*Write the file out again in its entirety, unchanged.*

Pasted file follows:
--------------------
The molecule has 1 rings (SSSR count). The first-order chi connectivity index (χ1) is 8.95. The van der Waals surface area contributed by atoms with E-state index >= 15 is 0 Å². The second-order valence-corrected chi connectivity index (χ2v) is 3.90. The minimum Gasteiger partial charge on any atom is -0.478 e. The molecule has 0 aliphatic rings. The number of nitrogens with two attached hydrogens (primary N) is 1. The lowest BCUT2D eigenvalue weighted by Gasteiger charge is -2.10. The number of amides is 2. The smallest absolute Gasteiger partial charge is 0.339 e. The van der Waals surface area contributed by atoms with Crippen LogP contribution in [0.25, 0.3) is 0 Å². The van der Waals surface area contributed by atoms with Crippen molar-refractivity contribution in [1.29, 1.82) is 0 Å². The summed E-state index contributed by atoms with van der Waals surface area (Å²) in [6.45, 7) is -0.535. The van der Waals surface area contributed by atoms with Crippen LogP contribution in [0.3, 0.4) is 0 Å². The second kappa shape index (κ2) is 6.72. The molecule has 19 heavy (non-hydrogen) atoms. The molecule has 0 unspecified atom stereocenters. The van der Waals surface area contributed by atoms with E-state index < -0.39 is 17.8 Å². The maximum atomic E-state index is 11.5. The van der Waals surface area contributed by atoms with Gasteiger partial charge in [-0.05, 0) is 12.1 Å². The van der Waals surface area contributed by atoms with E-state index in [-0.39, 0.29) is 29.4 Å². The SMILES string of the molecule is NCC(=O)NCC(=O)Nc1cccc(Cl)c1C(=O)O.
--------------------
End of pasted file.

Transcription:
The molecule has 1 rings (SSSR count). The first-order chi connectivity index (χ1) is 8.95. The van der Waals surface area contributed by atoms with E-state index >= 15 is 0 Å². The second-order valence-corrected chi connectivity index (χ2v) is 3.90. The minimum Gasteiger partial charge on any atom is -0.478 e. The molecule has 0 aliphatic rings. The number of nitrogens with two attached hydrogens (primary N) is 1. The lowest BCUT2D eigenvalue weighted by Gasteiger charge is -2.10. The number of amides is 2. The smallest absolute Gasteiger partial charge is 0.339 e. The van der Waals surface area contributed by atoms with Crippen LogP contribution in [0.25, 0.3) is 0 Å². The van der Waals surface area contributed by atoms with Crippen molar-refractivity contribution in [1.29, 1.82) is 0 Å². The summed E-state index contributed by atoms with van der Waals surface area (Å²) in [6.45, 7) is -0.535. The van der Waals surface area contributed by atoms with Crippen LogP contribution in [0.3, 0.4) is 0 Å². The second kappa shape index (κ2) is 6.72. The molecule has 19 heavy (non-hydrogen) atoms. The molecule has 0 unspecified atom stereocenters. The van der Waals surface area contributed by atoms with E-state index < -0.39 is 17.8 Å². The maximum atomic E-state index is 11.5. The van der Waals surface area contributed by atoms with Gasteiger partial charge in [-0.05, 0) is 12.1 Å². The van der Waals surface area contributed by atoms with E-state index in [-0.39, 0.29) is 29.4 Å². The SMILES string of the molecule is NCC(=O)NCC(=O)Nc1cccc(Cl)c1C(=O)O.